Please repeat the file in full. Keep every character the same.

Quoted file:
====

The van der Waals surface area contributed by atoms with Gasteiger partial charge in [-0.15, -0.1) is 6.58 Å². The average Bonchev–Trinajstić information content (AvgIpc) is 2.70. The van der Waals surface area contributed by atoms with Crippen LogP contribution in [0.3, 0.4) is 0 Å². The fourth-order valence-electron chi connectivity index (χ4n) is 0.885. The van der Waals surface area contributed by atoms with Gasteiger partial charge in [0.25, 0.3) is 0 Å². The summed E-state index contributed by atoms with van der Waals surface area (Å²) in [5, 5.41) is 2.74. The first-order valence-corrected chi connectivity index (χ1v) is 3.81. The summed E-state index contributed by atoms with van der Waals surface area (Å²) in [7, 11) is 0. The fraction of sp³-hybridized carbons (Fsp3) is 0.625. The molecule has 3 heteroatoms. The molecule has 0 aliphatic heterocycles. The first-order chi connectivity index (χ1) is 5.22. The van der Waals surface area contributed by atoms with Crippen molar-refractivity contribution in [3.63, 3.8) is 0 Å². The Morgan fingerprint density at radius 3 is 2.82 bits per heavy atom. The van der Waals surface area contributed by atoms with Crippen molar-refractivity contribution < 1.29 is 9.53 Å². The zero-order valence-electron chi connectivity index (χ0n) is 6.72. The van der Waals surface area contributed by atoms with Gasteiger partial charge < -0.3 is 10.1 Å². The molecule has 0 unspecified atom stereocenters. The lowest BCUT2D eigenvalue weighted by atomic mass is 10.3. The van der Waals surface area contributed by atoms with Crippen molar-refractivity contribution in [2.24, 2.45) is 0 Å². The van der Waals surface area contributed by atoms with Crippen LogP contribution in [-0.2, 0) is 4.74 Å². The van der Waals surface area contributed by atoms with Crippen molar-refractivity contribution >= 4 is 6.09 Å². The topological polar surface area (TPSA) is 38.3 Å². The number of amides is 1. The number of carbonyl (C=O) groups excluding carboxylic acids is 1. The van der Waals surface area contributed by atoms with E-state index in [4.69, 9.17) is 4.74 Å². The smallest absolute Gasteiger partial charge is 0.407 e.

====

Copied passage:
The van der Waals surface area contributed by atoms with Gasteiger partial charge in [-0.15, -0.1) is 6.58 Å². The average Bonchev–Trinajstić information content (AvgIpc) is 2.70. The van der Waals surface area contributed by atoms with Crippen LogP contribution in [0.3, 0.4) is 0 Å². The fourth-order valence-electron chi connectivity index (χ4n) is 0.885. The van der Waals surface area contributed by atoms with Gasteiger partial charge in [0.25, 0.3) is 0 Å². The summed E-state index contributed by atoms with van der Waals surface area (Å²) in [5, 5.41) is 2.74. The first-order valence-corrected chi connectivity index (χ1v) is 3.81. The summed E-state index contributed by atoms with van der Waals surface area (Å²) in [7, 11) is 0. The fraction of sp³-hybridized carbons (Fsp3) is 0.625. The molecule has 3 heteroatoms. The molecule has 0 aliphatic heterocycles. The first-order chi connectivity index (χ1) is 5.22. The van der Waals surface area contributed by atoms with Crippen molar-refractivity contribution in [3.63, 3.8) is 0 Å². The Morgan fingerprint density at radius 3 is 2.82 bits per heavy atom. The van der Waals surface area contributed by atoms with Crippen molar-refractivity contribution < 1.29 is 9.53 Å². The zero-order valence-electron chi connectivity index (χ0n) is 6.72. The van der Waals surface area contributed by atoms with Gasteiger partial charge < -0.3 is 10.1 Å². The molecule has 0 unspecified atom stereocenters. The lowest BCUT2D eigenvalue weighted by atomic mass is 10.3. The van der Waals surface area contributed by atoms with Crippen molar-refractivity contribution in [2.24, 2.45) is 0 Å². The van der Waals surface area contributed by atoms with Crippen LogP contribution in [-0.2, 0) is 4.74 Å². The van der Waals surface area contributed by atoms with Crippen molar-refractivity contribution >= 4 is 6.09 Å². The topological polar surface area (TPSA) is 38.3 Å². The number of amides is 1. The number of carbonyl (C=O) groups excluding carboxylic acids is 1. The van der Waals surface area contributed by atoms with E-state index in [4.69, 9.17) is 4.74 Å². The smallest absolute Gasteiger partial charge is 0.407 e.